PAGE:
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Colon Cancer and Social Security Disability

Colon cancer is among the most common forms of cancer. Medically speaking, the condition is categorized with rectal cancer as “colorectal cancer.” Colon cancer can be melanoma or lymphoma, but it is usually an adenocarcinoma. Common treatments include a combination of surgery, chemotherapy, and/or radiation therapy.

As with other types of cancer, colon cancer may spread (metastasize) to other parts of your body. If it is caught early enough, it is often treatable. However, there are cases in which colon cancer tumors are inoperable or when the cancer has spread beyond the point where it can be effectively treated.

How to Apply for Social Security Disability with Colon Cancer

If you have colon cancer, you may qualify for Social Security disability benefits. The Social Security Administration labels colon cancer (and rectal cancer) as “cancer of the large intestine” and outlines the guidelines for determining eligibility for disability benefits under section 13.00, Malignant Neoplastic Diseases.

Colon Cancer as a Compassionate Allowance

Some people with colon cancer qualify for a compassionate allowance. Compassionate allowances allow you to move more quickly through the Social Security claims process, obtaining benefits in an average of six weeks. Claimants who do not qualify for a compassionate allowance can expect to wait three months or longer before the SSA makes a decision on their claim. If you qualify for a compassionate allowance, you automatically qualify for benefits and will start receiving them shortly after you file your claim.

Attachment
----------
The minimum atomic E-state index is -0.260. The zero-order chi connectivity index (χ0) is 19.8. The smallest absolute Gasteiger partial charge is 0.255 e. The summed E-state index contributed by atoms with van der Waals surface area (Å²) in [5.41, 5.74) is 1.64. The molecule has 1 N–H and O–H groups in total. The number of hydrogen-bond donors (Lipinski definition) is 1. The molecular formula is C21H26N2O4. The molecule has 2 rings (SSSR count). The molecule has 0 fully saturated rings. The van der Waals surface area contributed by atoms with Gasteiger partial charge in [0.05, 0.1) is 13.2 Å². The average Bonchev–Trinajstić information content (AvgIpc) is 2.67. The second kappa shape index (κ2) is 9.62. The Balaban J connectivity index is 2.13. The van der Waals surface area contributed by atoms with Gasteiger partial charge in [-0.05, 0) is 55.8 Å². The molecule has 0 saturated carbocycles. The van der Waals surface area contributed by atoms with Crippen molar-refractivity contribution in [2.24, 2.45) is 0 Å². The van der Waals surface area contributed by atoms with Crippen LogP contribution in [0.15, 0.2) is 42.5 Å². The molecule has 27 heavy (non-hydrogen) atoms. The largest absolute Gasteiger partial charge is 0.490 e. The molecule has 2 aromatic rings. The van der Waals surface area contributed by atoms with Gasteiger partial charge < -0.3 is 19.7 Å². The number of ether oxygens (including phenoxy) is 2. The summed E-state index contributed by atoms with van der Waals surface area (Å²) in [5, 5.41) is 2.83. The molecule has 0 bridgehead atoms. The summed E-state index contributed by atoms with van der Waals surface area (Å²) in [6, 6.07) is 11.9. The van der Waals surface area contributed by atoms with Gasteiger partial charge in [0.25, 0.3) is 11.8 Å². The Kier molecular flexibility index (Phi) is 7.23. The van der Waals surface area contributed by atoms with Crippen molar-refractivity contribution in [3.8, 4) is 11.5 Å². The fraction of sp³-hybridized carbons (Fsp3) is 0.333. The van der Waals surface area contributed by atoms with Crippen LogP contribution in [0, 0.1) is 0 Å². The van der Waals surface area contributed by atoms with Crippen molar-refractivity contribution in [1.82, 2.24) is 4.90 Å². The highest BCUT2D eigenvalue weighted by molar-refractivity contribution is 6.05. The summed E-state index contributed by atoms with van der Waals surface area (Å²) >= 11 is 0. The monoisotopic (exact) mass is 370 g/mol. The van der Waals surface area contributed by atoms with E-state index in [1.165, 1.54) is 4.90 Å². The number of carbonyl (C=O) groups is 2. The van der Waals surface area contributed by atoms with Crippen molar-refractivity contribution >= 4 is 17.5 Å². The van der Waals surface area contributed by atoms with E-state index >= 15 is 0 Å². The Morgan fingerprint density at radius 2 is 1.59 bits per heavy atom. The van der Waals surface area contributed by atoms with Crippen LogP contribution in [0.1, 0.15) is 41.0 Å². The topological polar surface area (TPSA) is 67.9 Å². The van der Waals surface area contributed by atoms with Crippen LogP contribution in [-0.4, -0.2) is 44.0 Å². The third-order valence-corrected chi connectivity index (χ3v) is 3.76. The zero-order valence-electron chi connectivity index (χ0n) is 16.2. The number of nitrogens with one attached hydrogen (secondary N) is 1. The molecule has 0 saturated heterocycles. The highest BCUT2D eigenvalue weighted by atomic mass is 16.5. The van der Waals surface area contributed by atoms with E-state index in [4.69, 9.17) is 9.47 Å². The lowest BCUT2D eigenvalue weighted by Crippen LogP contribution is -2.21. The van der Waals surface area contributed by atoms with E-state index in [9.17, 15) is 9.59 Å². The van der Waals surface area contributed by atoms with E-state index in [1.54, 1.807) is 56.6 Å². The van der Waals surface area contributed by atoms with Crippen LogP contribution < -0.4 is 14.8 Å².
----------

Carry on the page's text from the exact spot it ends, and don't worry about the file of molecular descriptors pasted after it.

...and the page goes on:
Claimants qualify for a compassionate allowance if they have colon cancer which has/is:

  • Inoperable
  • Distant Metastasis
  • Recurrent
  • Unresectable

If you qualify for a compassionate allowance, you will want to make sure that all of your medical documentation is included, that it is correct, and that you fill in all of the paperwork correctly.

Colon Cancer without a Compassionate Allowance Exception

Those who don’t qualify for a compassionate allowance may still qualify for Social Security disability benefits. In order to qualify for disability benefits, your medical documentation will need to show that your condition makes it impossible for you to be involved in gainful activity (The Blue Book does have a listing of conditions under which you may be approved for benefits due to colon cancer, in section 13.18, but these conditions are identical with the conditions which qualify you for a compassionate allowance).

In determining whether you are capable of working, the Social Security Administration will consider all jobs you have performed in the last fifteen years. If they determine that you could do any of those jobs despite your condition, you will be denied benefits. They will also consider whether, given your level of education and training, there are any other jobs available anywhere in the country which you could do despite your colon cancer.

Medical Documentation to Prove Colon Cancer

When filing your claim, you will need to include all of the pertinent medical documentation. This includes your diagnosis and all treatments which you are undergoing. You will also need to detail all of the ways in which your colon cancer and its treatment hinder you from participating in work or other daily activities. You should also include information about any other physical or mental impairment you may have, as the SSA will look at the total effect of your disabling conditions when determining whether you are completely disabled.

Hiring Representation for Your Colon Cancer Claim

Most claimants find it helpful to work with a Social Security disability attorney. Even if you qualify for a compassionate allowance, it’s a good idea to have an attorney who is well versed in the Social Security system look over your claim to ensure that everything is in proper order. This will help prevent any delays in the approval of your benefits. Those who don’t qualify for a compassionate allowance will find an attorney invaluable in presenting the evidence for their disability. Social Security lawyers only collect when your benefits are awarded.

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